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1. Moby Thesaurus II by Grady Ward, 1.0
abashed, abnormal, abroad, addled, adrift, agitated, astray, at sea, batty, bereft of reason, berserk, bewildered, bothered, brainsick, clueless, concerned, confused, crackbrained, cracked, crazed, crazy, daft, delirious, deluded, demented, deprived of reason, deranged, discomposed, disconcerted, dismayed, disoriented, distracted, distrait, distressed, disturbed, embarrassed, excited, feverish, flighty, flustered, frantic, frenetic, frenzied, guessing, hallucinated, harassed, hysterical, in a fix, in a maze, in a pickle, in a scrape, in a stew, insane, irrational, loco, lost, lunatic, mad, maddened, manic, mazed, mental, mentally deficient, meshuggah, moon-struck, muddled, nervous, non compos, non compos mentis, nonplussed, not all there, not right, nuts, odd, of unsound mind, off, off the track, overwrought, perturbed, psycho, put-out, queer, rambling, reasonless, senseless, sick, stark-mad, stark-staring mad, strange, tetched, tormented, touched, troubled, turned around, unbalanced, unhinged, unsane, unsettled, unsound, upset, wandering, wild, without a clue, witless, worked up, wrought up
Dictionary Results for distraught:
1. WordNet® 3.0 (2006)
    adj 1: deeply agitated especially from emotion; "distraught with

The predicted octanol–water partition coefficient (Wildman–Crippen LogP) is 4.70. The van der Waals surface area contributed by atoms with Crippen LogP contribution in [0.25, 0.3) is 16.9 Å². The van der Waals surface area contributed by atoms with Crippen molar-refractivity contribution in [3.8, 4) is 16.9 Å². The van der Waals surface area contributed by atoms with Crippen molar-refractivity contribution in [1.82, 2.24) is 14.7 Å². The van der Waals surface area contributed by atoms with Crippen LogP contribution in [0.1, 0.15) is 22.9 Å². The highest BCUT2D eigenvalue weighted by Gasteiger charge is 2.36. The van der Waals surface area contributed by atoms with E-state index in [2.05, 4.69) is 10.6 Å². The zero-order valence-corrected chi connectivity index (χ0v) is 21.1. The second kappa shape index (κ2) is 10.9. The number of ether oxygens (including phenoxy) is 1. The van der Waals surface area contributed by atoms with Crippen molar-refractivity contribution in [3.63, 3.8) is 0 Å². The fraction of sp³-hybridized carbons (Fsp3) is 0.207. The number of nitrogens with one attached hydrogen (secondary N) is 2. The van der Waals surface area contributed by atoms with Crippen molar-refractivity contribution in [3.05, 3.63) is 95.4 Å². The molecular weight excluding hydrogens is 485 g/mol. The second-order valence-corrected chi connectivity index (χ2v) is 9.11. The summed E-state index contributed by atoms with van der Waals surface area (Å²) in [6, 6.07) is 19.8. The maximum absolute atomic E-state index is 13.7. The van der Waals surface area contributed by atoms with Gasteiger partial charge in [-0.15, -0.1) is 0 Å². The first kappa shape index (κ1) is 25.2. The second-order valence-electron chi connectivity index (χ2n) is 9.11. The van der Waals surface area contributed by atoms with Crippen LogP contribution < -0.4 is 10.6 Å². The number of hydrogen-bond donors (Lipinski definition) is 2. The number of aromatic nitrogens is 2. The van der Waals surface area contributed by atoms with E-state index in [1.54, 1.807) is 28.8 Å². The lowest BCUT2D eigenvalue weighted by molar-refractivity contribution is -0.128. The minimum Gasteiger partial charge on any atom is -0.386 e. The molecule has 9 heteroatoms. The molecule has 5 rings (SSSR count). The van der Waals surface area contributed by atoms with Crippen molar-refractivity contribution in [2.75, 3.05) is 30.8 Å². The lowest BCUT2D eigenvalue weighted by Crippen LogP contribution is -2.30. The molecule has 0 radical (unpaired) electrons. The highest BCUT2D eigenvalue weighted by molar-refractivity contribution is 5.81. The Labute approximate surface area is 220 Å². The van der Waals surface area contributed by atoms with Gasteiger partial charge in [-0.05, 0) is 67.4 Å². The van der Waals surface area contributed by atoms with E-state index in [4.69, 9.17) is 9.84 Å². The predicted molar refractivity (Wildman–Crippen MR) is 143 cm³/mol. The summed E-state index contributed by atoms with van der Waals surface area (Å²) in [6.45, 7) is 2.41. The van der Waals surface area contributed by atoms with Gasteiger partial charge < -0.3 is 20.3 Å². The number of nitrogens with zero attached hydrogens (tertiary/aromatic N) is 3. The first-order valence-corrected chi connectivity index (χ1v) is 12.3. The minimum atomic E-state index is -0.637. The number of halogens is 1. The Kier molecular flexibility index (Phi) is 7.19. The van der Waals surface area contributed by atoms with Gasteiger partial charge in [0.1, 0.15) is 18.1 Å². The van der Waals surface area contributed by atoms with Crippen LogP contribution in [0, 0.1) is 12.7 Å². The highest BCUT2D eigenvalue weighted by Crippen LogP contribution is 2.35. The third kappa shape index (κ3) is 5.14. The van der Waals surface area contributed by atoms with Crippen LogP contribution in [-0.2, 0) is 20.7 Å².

grief" [syn: distraught, overwrought]

2. The Collaborative International Dictionary of English v.0.48
Distract \Dis*tract"\, v. t. [imp. & p. p. Distracted, old p.
   p. Distraught; p. pr. & vb. n. Distracting.]
   1. To draw apart or away; to divide; to disjoin.
      [1913 Webster]

            A city . . . distracted from itself.  --Fuller.
      [1913 Webster]

   2. To draw (the sight, mind, or attention) in different
      directions; to perplex; to confuse; as, to distract the
      eye; to distract the attention.
      [1913 Webster]

            Mixed metaphors . . . distract the imagination.
      [1913 Webster]

   3. To agitate by conflicting passions, or by a variety of
      motives or of cares; to confound; to harass.
      [1913 Webster]

            Horror and doubt distract
            His troubled thoughts.                --Milton.
      [1913 Webster]

   4. To unsettle the reason of; to render insane; to craze; to
      madden; -- most frequently used in the participle,
      [1913 Webster]

            A poor mad soul; . . . poverty hath distracted her.
      [1913 Webster]

3. The Collaborative International Dictionary of English v.0.48
Distraught \Dis*traught"\, p. p. & a. [OE. distract, distrauht.
   See Distract, a.]
   1. Torn asunder; separated. [Obs.] "His greedy throat . . .
      distraught." --Spenser.
      [1913 Webster]

   2. Distracted; perplexed. "Distraught twixt fear and pity."
      [1913 Webster]

            As if thou wert distraught and mad with terror.
      [1913 Webster]

            To doubt betwixt our senses and our souls
            Which are the most distraught and full of pain.
      [1913 Webster]

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